Deciding When to Use AI

At NASA, they have high-risk workflows where they use technology to pilot spaceships containing humans to the moon, Nelson explained. When putting human life in the hands of technology, it is also important to think about the dynamic from a user-trust perspective. In NASA's case, they need to ensure that astronauts feel comfortable putting their lives into the hands of that technology at that point in time.

“NASA surveyed the people that were going to be using the technology along with the scientists that were coming up with it to determine various aspects of user trust. We have a scale then that exists as a result of applying that rubric that says that the highest level of automation is when you're automating it completely, [which is when] the computer executes the decision without any human interference. At the lowest level, it's all in the human's hands. Then there's plenty in the middle,” Nelson said.

In the pharmacy space, Nelson explained that this concept can be applied very similarly, such as in the case of autoverification. With the use of autoverification, Nelson noted that there are 2 extremes.

“We have autoverifying medication orders without any pharmacist intervention at that point in time [sic], or you have a humans autoverifying that medication order,” Nelson said. “Regardless of that technology, I will say, from a clinician's perspective, I get questions to this day about the things that we know are appropriate to autoverify, as to why that order was autoverified. The systems we have in health care today don't provide that clear transparency in every situation.”

For this reason, thinking about how to maneuver around the issue of trust and transparency will be even more important when moving toward the embracing a technology that is more complex, according to Nelson.

“I liken this whole thing back in terms of autoverification to a clinical scenario,” Nelson said. “Using acetaminophen for mild pain as an example, I believe, if we all sat together in a room, we could probably define criteria where we feel pretty confident that acetaminophen is safe for autoverification.”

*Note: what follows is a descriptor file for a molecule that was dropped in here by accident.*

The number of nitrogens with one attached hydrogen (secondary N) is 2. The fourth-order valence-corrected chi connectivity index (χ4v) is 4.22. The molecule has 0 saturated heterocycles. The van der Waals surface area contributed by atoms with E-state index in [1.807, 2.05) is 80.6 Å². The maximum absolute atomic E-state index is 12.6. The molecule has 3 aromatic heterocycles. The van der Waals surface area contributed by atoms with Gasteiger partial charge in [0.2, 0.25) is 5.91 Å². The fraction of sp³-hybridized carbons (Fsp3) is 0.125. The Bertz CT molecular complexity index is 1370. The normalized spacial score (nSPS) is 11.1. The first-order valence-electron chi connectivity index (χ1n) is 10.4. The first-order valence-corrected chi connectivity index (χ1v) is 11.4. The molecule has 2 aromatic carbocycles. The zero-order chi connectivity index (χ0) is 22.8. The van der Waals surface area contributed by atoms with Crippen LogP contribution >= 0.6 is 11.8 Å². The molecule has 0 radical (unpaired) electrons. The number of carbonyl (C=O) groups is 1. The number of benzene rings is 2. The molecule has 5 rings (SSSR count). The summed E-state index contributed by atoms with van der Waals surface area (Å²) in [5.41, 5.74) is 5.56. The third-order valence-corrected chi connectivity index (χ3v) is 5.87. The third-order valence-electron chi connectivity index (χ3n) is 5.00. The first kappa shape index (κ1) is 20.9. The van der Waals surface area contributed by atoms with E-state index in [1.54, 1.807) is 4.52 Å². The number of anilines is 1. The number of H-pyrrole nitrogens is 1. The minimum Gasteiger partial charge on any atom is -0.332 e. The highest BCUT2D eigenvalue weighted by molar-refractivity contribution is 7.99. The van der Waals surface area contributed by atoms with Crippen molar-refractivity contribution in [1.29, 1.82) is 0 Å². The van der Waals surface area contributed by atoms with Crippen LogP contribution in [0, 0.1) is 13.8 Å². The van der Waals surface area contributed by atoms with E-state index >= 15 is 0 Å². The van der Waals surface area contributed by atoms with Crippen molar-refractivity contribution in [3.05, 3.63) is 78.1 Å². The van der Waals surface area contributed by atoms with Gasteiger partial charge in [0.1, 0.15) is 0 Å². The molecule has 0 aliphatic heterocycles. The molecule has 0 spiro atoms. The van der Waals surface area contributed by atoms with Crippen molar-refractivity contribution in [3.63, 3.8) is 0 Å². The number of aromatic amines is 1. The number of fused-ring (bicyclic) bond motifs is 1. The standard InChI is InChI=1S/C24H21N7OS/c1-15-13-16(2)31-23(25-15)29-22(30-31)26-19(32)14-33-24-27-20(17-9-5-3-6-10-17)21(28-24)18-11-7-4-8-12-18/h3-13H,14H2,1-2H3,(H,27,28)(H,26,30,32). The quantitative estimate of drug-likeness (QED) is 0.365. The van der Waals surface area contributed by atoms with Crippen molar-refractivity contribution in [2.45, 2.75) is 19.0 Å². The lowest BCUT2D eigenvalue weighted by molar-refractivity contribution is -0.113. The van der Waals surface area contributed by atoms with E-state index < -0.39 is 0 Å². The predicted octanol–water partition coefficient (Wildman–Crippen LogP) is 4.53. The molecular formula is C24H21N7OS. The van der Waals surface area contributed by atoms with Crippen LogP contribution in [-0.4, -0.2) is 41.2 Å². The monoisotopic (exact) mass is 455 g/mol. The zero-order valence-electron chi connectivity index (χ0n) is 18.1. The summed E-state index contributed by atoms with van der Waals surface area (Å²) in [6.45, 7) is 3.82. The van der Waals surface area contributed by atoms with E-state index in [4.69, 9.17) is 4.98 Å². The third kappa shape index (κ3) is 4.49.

Nelson explained further that if all orders required human verification and the level of trust in the system fell in the direction of no automation, there would likely be an amount of orders that would raise other concerns. Specifically, there would a higher risk of pharmacists missing opportunities where it would be valuable to intervene, and this opportunity would be missed because of the high level of white noise present in the process as a result of the high number of orders, according to Nelson.

“Today, we have an opportunity to think about how to value the vocations [of pharmacists], how to give transparency [to patients], and how we can empower the clinician to have that knowledge [about the use of this technology] for the interactions they have with patients or with the health care team,” Nelson said. “For transparency, [we] could use more studies providing data for pharmacy to help us assess how to best be transparent within health systems. There are things you can learn from other disciplines, and it likely requires a collaborative approach [to do so].”

Reference

Olsen C. (Joseph A. Oddis Ethics Colloquium) Ethical Dimensions of AI in Pharmacy Practice, Part II: AI and The Patient Experience. American Society of Health-System Pharmacists Pharmacy Futures 2024; June 8-12; Portland, Oregon.